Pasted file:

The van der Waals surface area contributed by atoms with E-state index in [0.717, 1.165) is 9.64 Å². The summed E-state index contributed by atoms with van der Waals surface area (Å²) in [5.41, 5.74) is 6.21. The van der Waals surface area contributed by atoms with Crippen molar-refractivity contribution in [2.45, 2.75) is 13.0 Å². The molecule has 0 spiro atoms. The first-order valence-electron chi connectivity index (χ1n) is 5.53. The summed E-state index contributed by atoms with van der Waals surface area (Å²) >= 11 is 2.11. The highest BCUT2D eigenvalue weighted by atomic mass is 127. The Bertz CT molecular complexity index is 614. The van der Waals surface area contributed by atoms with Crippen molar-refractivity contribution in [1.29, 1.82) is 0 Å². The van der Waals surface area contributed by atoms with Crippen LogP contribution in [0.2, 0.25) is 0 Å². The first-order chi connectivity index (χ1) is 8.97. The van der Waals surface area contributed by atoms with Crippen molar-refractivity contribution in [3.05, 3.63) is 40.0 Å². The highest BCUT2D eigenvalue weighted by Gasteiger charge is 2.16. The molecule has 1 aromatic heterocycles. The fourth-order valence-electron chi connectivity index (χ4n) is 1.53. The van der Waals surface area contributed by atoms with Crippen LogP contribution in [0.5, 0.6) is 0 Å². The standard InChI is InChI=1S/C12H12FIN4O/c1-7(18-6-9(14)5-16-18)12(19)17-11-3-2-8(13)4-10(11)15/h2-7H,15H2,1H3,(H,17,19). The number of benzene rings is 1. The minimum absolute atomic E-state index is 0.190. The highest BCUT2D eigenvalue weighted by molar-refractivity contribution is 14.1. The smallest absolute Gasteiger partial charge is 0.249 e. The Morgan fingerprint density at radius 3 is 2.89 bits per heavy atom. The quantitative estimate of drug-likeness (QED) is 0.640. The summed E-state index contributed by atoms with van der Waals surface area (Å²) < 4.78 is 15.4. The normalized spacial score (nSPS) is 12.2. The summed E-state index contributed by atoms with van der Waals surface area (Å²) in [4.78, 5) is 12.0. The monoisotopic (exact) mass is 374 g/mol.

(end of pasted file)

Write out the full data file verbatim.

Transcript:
The van der Waals surface area contributed by atoms with E-state index in [0.717, 1.165) is 9.64 Å². The summed E-state index contributed by atoms with van der Waals surface area (Å²) in [5.41, 5.74) is 6.21. The van der Waals surface area contributed by atoms with Crippen molar-refractivity contribution in [2.45, 2.75) is 13.0 Å². The molecule has 0 spiro atoms. The first-order valence-electron chi connectivity index (χ1n) is 5.53. The summed E-state index contributed by atoms with van der Waals surface area (Å²) >= 11 is 2.11. The highest BCUT2D eigenvalue weighted by atomic mass is 127. The Bertz CT molecular complexity index is 614. The van der Waals surface area contributed by atoms with Crippen molar-refractivity contribution in [1.29, 1.82) is 0 Å². The van der Waals surface area contributed by atoms with Crippen LogP contribution in [0.2, 0.25) is 0 Å². The first-order chi connectivity index (χ1) is 8.97. The van der Waals surface area contributed by atoms with Crippen molar-refractivity contribution in [3.05, 3.63) is 40.0 Å². The highest BCUT2D eigenvalue weighted by Gasteiger charge is 2.16. The molecule has 1 aromatic heterocycles. The fourth-order valence-electron chi connectivity index (χ4n) is 1.53. The van der Waals surface area contributed by atoms with Crippen LogP contribution in [0.5, 0.6) is 0 Å². The standard InChI is InChI=1S/C12H12FIN4O/c1-7(18-6-9(14)5-16-18)12(19)17-11-3-2-8(13)4-10(11)15/h2-7H,15H2,1H3,(H,17,19). The number of benzene rings is 1. The minimum absolute atomic E-state index is 0.190. The highest BCUT2D eigenvalue weighted by molar-refractivity contribution is 14.1. The smallest absolute Gasteiger partial charge is 0.249 e. The Morgan fingerprint density at radius 3 is 2.89 bits per heavy atom. The quantitative estimate of drug-likeness (QED) is 0.640. The summed E-state index contributed by atoms with van der Waals surface area (Å²) < 4.78 is 15.4. The normalized spacial score (nSPS) is 12.2. The summed E-state index contributed by atoms with van der Waals surface area (Å²) in [4.78, 5) is 12.0. The monoisotopic (exact) mass is 374 g/mol.